Ukulele Blues Fingerpicking Lesson for Beginners: Pattern #1

This is the second post (and video lesson) of a three part ukulele fingerpicking blues lesson series. For the first lesson, I introduced the structure of the 12-bar blues. Get that lesson here. Once you’re ready, go to part 3.

Now that we’ve learned the 12-bar blues on ukulele, it’s time to learn a couple fingerpicking patterns that we can use with this form. These fingerpicking patterns are great if you are a beginner to fingerpicking, but they are just as useful if you want to get some new ideas.

Video Lesson: Blues Fingerpicking Pattern #1

This is a video for this lesson showing you how to play the fingerpicking pattern in the 12-bar blues form as described below.

Ukulele Fingerpicking Technique

There are two common ways to fingerpick on the ukulele.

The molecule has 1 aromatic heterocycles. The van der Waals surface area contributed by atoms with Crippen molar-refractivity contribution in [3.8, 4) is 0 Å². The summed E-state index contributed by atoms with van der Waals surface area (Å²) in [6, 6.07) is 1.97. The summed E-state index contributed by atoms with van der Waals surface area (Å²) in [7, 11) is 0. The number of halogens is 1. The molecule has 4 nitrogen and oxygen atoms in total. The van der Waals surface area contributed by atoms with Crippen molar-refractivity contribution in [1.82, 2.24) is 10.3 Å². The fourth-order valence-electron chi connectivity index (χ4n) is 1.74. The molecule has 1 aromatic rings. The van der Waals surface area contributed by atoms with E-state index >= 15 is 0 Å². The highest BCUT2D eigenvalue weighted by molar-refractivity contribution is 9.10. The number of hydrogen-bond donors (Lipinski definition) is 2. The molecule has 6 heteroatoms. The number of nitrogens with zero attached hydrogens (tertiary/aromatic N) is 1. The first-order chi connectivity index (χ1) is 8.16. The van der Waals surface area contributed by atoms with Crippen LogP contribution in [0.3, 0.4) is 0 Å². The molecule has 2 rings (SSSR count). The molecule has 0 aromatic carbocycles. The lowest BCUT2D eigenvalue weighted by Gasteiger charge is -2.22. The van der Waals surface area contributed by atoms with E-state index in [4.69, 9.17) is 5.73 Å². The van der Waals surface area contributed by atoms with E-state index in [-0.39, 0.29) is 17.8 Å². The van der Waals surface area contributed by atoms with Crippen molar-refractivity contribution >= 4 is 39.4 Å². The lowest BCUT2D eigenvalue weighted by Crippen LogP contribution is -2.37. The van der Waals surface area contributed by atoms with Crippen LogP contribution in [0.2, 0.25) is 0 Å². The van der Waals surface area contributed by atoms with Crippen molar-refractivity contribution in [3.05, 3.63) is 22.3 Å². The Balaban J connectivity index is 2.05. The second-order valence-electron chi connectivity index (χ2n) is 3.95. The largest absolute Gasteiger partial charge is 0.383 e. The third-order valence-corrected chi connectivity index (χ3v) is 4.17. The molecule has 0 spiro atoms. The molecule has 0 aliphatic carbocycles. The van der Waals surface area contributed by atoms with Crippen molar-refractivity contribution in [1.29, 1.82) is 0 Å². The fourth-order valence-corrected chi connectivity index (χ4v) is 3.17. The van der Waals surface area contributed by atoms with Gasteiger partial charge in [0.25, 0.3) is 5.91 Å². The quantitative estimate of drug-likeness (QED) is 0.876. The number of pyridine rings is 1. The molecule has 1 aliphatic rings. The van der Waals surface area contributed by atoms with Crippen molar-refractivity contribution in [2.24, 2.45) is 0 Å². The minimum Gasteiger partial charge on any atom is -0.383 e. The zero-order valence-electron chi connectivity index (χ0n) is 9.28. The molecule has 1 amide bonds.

The first way uses your thumb, index, and middle finger. Your thumb plucks either of the top two strings, your index finger plucks the second to bottom string, and your middle finger plucks the bottom string.

The second way uses your thumb, index, middle, and ring finger. Your thumb plucks the top string, your index finger plucks the second to top string, your middle finger plucks the second to bottom string, and your ring finger plucks the bottom string.

One technique is not necessarily better than the other. For example, I like to use the first way when I am doing patterns that have an alternating bass feel to them. For other patterns, I like to use the second way because each finger is assigned to a string. My thought is that I can do a lot more if I’m using four of my fingers versus three. I recommend practicing both ways.

For this lesson, we’ll be learning a fingerpicking pattern that uses the first way.

Ukulele Blues Fingerpicking Pattern #1

For this picking pattern, we are going to be playing to a count of four. The chord we will be playing over is an A7 chord (click to see the fingering).